Teachers’ Day special: BL Block lady tutors all classes
The most dedicated teachers need not be teaching at Ivy League institutes. Ask the children of caretakers, rickshaw-pullers and domestic helps in BL Block and they unanimously chorus “Our teacher is the best in the world!”
Their tuition teacher, Rupa Chakraborty, doesn’t have a B.Ed degree but she has a home that she has opened up for needy students with the sole intention of providing them quality education. She charges nominal fees, provides them food at times, doubles as a creche whenever their parents need one and is so loving that the kids cannot stay away from her class.
Chakraborty officially teaches from 6.30 to 10 in the evening but her house is never out of bounds to the youngsters. “My mother is going to the doctor so she dropped me off here,” said Purba Pal, a four-year-old on Monday afternoon. Her mother is a domestic help. “I’ll play here till class starts.”
Chakraborty cut an apple for Purba and gave her some home-made goja while she chatted with The Telegraph Salt Lake. “It all started in the 1990s when my help’s son was struggling with schoolwork. I asked him to start coming over after school, when I would sit to teach my own son and daughter. Watching him, more needy students started coming,” she says.
Students pay as per their capacity — some Rs 100 a month, some Rs 50 … At present Purba is the youngest of 10 students while the oldest are in Class VIII. She teaches up till Class X. “I teach all subjects to primary students but for senior math have asked a friend — Somdev Majumdar — to lend a hand,” she says.
Majumdar’s regular fee is Rs 1,200 but from the needy kids he charges Rs 250. “I could have waived the fees altogether but then students wouldn’t value the class and would drop out,” says Majumdar, who is better known as Bibek in the block.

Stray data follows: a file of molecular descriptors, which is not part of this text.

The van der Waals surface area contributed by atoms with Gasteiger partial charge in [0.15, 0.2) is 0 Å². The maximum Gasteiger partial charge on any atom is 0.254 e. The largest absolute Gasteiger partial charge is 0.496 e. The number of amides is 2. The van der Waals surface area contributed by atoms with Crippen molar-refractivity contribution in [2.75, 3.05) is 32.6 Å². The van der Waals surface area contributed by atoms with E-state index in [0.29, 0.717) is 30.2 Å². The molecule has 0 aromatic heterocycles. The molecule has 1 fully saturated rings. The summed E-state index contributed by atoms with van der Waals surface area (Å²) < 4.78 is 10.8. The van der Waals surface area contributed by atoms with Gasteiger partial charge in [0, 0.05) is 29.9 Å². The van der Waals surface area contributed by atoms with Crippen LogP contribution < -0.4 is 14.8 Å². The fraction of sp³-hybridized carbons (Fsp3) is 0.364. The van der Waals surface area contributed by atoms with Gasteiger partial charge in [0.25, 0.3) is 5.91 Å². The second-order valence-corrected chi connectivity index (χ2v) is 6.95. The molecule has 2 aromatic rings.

Chakraborty is also on the lookout for someone to give spoken English classes to the kids. “The state of government schools is miserable and the kids need all the help they can get. Those in Class VIII are at the level of Class III students of private schools. They just keep getting promoted whether or not they learn anything,” she says.
As her reputation grew, Chakraborty started getting requests from parents of private school-going children to teach their kids too. “While they are welcome, I do not entertain requests to teach their kids separately from the needy kids. And I find it shocking how many parents ask me this.”
Suparna Das, a resident of Midland Park Housing Complex in Sector V, is the rare parent from a privileged background who sends her daughter Samriddhi here. “As far as I am concerned, their only identity is that of students. Their family background is irrelevant,” Das says. “My daughter loves it here and even when I have work elsewhere I prefer dropping her here to leaving her at a relative’s house.”
Chakraborty says the kids benefit by lingering around her place. “They live in garages where they don’t have space to study. Their semi-literate parents cannot help them with homework, they pick up abuses without knowing their meanings…. If they stay here they learn music, extempore, gardening, meditation, grroming…. We play antakshari and quizes too.”
Chakraborty says she would have liked to teach at a school but cannot without a B.Ed degree. “It’s all right. It get a lot of satisfaction out of teaching this bunch.”
And this bunch shows its appreciation too. “For mamoni’s birthday we pooled in money and held a party with cake, cola, chips and balloons,” says Joy Mondal, a Class VIII boy who is a self-taught artist. “We shall hold something similar for Teachers’ Day.”
Chakraborty refuses to take credit for the initiative and thanks her family for their support. “What I’m doing is miniscule in comparison to teachers like Anand Kumar of Super 30 fame. But it can still make a difference,” she says. “I appeal to everyone to look around their homes for children who could do with some guidance. Open your heart to them and you’ll get much more than you give.”